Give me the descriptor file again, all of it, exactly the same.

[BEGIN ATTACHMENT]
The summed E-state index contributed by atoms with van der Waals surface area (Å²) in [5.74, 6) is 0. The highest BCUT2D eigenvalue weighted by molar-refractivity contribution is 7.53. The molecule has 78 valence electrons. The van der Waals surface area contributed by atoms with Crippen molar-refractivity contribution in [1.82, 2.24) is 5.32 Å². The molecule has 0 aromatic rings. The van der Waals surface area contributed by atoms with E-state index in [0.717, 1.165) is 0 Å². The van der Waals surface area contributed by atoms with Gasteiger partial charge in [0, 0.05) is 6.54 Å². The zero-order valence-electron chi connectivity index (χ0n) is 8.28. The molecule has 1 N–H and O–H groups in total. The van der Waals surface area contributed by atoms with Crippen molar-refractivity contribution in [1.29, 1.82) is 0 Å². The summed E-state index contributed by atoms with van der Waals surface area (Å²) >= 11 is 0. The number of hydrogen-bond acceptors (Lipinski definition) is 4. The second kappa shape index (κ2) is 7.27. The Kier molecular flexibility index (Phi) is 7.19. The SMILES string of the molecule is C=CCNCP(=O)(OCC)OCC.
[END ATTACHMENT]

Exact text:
The summed E-state index contributed by atoms with van der Waals surface area (Å²) in [5.74, 6) is 0. The highest BCUT2D eigenvalue weighted by molar-refractivity contribution is 7.53. The molecule has 78 valence electrons. The van der Waals surface area contributed by atoms with Crippen molar-refractivity contribution in [1.82, 2.24) is 5.32 Å². The molecule has 0 aromatic rings. The van der Waals surface area contributed by atoms with E-state index in [0.717, 1.165) is 0 Å². The van der Waals surface area contributed by atoms with Gasteiger partial charge in [0, 0.05) is 6.54 Å². The zero-order valence-electron chi connectivity index (χ0n) is 8.28. The molecule has 1 N–H and O–H groups in total. The van der Waals surface area contributed by atoms with Crippen molar-refractivity contribution in [1.29, 1.82) is 0 Å². The summed E-state index contributed by atoms with van der Waals surface area (Å²) >= 11 is 0. The number of hydrogen-bond acceptors (Lipinski definition) is 4. The second kappa shape index (κ2) is 7.27. The Kier molecular flexibility index (Phi) is 7.19. The SMILES string of the molecule is C=CCNCP(=O)(OCC)OCC.